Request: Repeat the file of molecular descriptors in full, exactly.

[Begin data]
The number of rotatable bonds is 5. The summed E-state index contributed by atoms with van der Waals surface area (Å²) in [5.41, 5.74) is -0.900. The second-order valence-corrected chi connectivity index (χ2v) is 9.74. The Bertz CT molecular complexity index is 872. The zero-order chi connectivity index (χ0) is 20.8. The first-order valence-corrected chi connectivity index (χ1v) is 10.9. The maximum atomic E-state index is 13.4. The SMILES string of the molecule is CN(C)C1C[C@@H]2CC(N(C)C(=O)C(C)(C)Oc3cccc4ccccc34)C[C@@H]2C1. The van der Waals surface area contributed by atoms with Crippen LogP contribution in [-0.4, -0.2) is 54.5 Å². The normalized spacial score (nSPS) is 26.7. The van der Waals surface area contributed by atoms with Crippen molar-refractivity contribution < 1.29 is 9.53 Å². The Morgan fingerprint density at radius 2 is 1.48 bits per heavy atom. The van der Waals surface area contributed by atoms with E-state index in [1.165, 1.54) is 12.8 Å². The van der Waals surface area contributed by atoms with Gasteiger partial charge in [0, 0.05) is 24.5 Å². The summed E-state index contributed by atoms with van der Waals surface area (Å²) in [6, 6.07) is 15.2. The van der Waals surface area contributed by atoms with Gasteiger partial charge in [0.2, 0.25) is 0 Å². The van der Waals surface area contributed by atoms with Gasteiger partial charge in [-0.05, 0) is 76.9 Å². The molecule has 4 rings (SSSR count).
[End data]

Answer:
The number of rotatable bonds is 5. The summed E-state index contributed by atoms with van der Waals surface area (Å²) in [5.41, 5.74) is -0.900. The second-order valence-corrected chi connectivity index (χ2v) is 9.74. The Bertz CT molecular complexity index is 872. The zero-order chi connectivity index (χ0) is 20.8. The first-order valence-corrected chi connectivity index (χ1v) is 10.9. The maximum atomic E-state index is 13.4. The SMILES string of the molecule is CN(C)C1C[C@@H]2CC(N(C)C(=O)C(C)(C)Oc3cccc4ccccc34)C[C@@H]2C1. The van der Waals surface area contributed by atoms with Crippen LogP contribution in [-0.4, -0.2) is 54.5 Å². The normalized spacial score (nSPS) is 26.7. The van der Waals surface area contributed by atoms with Crippen molar-refractivity contribution < 1.29 is 9.53 Å². The Morgan fingerprint density at radius 2 is 1.48 bits per heavy atom. The van der Waals surface area contributed by atoms with E-state index in [1.165, 1.54) is 12.8 Å². The van der Waals surface area contributed by atoms with Gasteiger partial charge in [0, 0.05) is 24.5 Å². The summed E-state index contributed by atoms with van der Waals surface area (Å²) in [6, 6.07) is 15.2. The van der Waals surface area contributed by atoms with Gasteiger partial charge in [0.2, 0.25) is 0 Å². The van der Waals surface area contributed by atoms with Gasteiger partial charge in [-0.05, 0) is 76.9 Å². The molecule has 4 rings (SSSR count).